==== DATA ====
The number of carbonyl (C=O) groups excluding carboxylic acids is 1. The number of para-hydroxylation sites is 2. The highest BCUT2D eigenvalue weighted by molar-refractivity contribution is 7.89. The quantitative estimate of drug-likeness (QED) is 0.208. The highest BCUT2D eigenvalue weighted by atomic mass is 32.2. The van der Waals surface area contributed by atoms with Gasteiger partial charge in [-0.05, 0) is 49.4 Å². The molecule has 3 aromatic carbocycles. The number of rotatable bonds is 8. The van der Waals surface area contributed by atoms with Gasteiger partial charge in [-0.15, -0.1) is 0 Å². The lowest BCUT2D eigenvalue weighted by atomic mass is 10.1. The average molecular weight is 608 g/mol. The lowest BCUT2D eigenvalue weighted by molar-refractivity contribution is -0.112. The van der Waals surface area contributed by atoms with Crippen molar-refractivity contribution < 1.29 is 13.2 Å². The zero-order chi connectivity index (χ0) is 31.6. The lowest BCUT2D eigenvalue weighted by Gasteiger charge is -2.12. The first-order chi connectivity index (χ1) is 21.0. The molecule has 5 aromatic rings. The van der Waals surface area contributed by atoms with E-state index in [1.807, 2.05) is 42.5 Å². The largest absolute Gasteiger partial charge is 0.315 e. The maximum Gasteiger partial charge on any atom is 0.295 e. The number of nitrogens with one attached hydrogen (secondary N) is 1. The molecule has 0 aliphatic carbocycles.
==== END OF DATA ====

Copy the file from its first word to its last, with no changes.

The number of carbonyl (C=O) groups excluding carboxylic acids is 1. The number of para-hydroxylation sites is 2. The highest BCUT2D eigenvalue weighted by molar-refractivity contribution is 7.89. The quantitative estimate of drug-likeness (QED) is 0.208. The highest BCUT2D eigenvalue weighted by atomic mass is 32.2. The van der Waals surface area contributed by atoms with Gasteiger partial charge in [-0.05, 0) is 49.4 Å². The molecule has 3 aromatic carbocycles. The number of rotatable bonds is 8. The van der Waals surface area contributed by atoms with Gasteiger partial charge in [-0.15, -0.1) is 0 Å². The lowest BCUT2D eigenvalue weighted by atomic mass is 10.1. The average molecular weight is 608 g/mol. The lowest BCUT2D eigenvalue weighted by molar-refractivity contribution is -0.112. The van der Waals surface area contributed by atoms with Crippen molar-refractivity contribution < 1.29 is 13.2 Å². The zero-order chi connectivity index (χ0) is 31.6. The lowest BCUT2D eigenvalue weighted by Gasteiger charge is -2.12. The first-order chi connectivity index (χ1) is 21.0. The molecule has 5 aromatic rings. The van der Waals surface area contributed by atoms with E-state index in [1.807, 2.05) is 42.5 Å². The largest absolute Gasteiger partial charge is 0.315 e. The maximum Gasteiger partial charge on any atom is 0.295 e. The number of nitrogens with one attached hydrogen (secondary N) is 1. The molecule has 0 aliphatic carbocycles.